But love is always expressive, and it is expressed in God's mighty acts (v.2) and (implied) they are so many you couldn't proclaim them all and couldn't do justice to your praise of Him. But knowledge of His mighty acts makes him realise that this calls for the response of a righteous life (v.3) because (again implied) if you have seen what God has done you will know that there are expectations in God's heart of us.
This causes him to make a request of the Lord to be included when the Lord blesses His people (v.4). Having thought of God's mighty acts he realises they are all about God coming to the aid of His people and he wants to be included when God next does that. Why? He knows that when God comes to His people and they rightly relate to Him, blessings follow, blessings of prosperity, and blessings of joy. These are part of the inheritance that releases praise, and he wants that of God.
1. God is always reaching out in love to us and looks for response.
2. Surrendered hearts receive the blessing of God.
Passage: Psalm 106:6-15
A. Find Out:
1. What does the psalmist acknowledge? v.6
2. What example of this does he give? v.7
3. Yet what did God do? v.8-11
4. How did they respond but what did they soon do? v.12,13
5. How did they do this, this time? v.14
6. So how did God respond? v.15
1. What sins of Israel are revealed here?
2. Yet what did God do for them?
The psalmist now embarks on a list of examples of how Israel had sinned against God. He starts from right back in Egypt where, after God had done amazing miracles of deliverance (v.7), when they got to the Red Sea they grumbled to Moses (see Ex 14:11) and didn't believe God was for them. Nevertheless God took them through and saved them (v.8-10) and they praised Him when they saw His miraculous deliverance yet again (v.11).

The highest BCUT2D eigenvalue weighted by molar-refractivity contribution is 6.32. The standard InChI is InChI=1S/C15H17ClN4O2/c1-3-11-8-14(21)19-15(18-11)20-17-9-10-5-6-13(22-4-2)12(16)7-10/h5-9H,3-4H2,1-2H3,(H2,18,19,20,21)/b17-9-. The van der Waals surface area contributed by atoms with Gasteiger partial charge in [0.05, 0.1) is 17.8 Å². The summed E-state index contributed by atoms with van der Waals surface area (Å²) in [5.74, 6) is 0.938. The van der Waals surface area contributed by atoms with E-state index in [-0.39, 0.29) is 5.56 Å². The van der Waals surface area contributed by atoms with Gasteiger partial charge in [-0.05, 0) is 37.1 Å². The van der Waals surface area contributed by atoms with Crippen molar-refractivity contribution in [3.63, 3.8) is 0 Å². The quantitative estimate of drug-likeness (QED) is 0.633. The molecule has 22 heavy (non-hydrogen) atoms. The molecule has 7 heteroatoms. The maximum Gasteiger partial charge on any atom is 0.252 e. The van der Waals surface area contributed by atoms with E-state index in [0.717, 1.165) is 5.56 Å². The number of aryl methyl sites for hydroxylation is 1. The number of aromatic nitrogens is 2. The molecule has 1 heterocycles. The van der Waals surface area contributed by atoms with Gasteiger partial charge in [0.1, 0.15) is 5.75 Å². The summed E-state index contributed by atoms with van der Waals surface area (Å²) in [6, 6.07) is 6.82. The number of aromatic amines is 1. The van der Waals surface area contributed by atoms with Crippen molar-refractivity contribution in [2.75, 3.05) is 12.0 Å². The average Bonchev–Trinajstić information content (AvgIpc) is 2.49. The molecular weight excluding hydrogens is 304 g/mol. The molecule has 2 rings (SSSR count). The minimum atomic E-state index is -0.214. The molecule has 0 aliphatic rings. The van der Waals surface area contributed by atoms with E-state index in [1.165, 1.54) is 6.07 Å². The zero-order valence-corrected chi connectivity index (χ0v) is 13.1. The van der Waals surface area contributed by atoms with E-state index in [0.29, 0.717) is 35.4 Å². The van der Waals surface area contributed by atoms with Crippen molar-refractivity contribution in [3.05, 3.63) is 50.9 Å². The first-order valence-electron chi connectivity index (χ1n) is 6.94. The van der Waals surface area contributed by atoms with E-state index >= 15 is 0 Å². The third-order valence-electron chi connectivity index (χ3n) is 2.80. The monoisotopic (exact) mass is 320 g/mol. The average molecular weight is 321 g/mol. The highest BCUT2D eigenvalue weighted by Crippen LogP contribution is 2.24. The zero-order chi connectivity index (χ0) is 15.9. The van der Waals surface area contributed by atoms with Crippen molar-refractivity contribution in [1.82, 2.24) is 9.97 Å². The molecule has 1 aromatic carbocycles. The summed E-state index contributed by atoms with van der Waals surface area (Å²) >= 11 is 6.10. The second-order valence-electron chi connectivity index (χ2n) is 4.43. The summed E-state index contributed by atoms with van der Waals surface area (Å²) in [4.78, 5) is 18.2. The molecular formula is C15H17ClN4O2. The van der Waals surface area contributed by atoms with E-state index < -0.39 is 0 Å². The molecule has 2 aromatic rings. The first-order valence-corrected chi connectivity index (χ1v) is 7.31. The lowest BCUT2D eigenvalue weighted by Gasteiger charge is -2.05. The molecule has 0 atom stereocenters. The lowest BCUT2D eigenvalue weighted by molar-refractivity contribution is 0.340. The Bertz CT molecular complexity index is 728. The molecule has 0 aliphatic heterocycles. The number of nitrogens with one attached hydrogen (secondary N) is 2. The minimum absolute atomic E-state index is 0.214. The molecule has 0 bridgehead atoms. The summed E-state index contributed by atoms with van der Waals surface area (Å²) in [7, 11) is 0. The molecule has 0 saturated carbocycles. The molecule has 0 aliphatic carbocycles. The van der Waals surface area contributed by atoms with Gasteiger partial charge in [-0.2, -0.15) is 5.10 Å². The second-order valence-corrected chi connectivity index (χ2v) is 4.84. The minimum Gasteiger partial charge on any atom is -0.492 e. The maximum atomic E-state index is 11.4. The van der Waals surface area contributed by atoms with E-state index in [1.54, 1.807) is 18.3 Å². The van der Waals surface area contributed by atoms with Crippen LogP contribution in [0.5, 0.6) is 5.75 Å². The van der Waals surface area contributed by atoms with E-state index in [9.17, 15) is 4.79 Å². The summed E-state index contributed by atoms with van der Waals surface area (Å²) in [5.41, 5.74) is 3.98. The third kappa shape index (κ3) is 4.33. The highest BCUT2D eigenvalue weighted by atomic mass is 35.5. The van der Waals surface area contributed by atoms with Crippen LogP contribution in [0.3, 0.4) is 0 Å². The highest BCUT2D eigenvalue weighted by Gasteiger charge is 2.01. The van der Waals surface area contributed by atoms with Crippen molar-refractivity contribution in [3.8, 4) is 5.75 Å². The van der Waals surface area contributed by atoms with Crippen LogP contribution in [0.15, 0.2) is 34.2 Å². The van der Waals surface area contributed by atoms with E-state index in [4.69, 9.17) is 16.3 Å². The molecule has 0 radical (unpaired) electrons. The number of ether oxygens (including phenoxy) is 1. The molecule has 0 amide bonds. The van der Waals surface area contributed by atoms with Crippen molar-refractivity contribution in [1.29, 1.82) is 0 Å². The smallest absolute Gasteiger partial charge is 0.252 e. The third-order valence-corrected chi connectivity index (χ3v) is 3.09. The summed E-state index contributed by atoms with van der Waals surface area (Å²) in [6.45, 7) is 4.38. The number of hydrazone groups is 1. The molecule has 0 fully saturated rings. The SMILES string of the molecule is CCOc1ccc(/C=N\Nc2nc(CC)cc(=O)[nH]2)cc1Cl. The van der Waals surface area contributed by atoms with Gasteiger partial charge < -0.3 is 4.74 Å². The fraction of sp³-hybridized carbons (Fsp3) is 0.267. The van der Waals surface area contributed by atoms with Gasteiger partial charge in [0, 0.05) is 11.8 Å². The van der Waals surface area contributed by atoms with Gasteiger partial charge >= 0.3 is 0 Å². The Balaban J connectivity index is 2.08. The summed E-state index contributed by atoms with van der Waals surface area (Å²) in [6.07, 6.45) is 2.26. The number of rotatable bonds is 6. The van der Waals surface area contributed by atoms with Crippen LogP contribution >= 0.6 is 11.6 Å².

However very soon, once they were travelling across the desert, they grumbled (v.13,14) for food and water (see Ex 16 & 17). It wasn't that there was a need but it was the way they responded to the need and grumbled against God and against Moses. Nevertheless God did provide both food and water for them. However this time, He brought the discipline of a disease upon them. The point about a disease is that it appears slowly and you have plenty of time to repent of your sins and cry out to God. This young nation had been in a training season with God, but were very slow to learn that He was there, He was there with them and He was there for them. They were being taught to enter into a relationship with the Lord whereby they spoke to their heavenly Father, not in grumbling tones, but in the tones of a child to its Father. Unfortunately they were very slow to learn this.
2. Never grumble against God; simply ask if you have questions!
Passage: Psalm 106:16-27
A. Find Out:
1. What was the next sin of Israel ? v.16
2. What happened to them? v.17,18
3. What was the next thing they did wrong? v.19-22
4. What happened? v.23
5. What was the next thing? v.24,25
6. What happened? v.26,27
1. What were the three sins in this passage?
2. What happened in each case?
Trying to understand Israel , we must assume that the passing of time with the passing of distance must have contributed to the foolish inability of this people to realise what is happening and who is leading them in this new venture in life.
They are still in the desert when some of the leaders started challenging Moses and Aaron (v.16), not realising that they were challenging God's leadership. For this they died in a most spectacular mini-earthquake (v.17,18). You might have thought that this act of judgement was so obvious that they would have learned by now, but it gets worse. They have amazing revelation of God at Mount Sinai (Horeb) but as soon as Moses delays coming down the mountain they create a golden calf for visible worship (v.19). There was, in fact, death following but it was very limited because of Moses' plea for mercy (v.23). Still they didn't learn and when, after the next lot of travelling, they arrive at the border of the Promised Land and they send in scouts, they decide they can't take the Land (v.24,25). This time the whole generation of those over twenty are consigned to die in the desert before the nation will be allowed to go in (v.26,27).
In each case there is a responsibility to believe (and there is plenty of evidence to help them) and when they refuse to believe there are consequences.
1. God always gives us plenty of evidence to help us believe.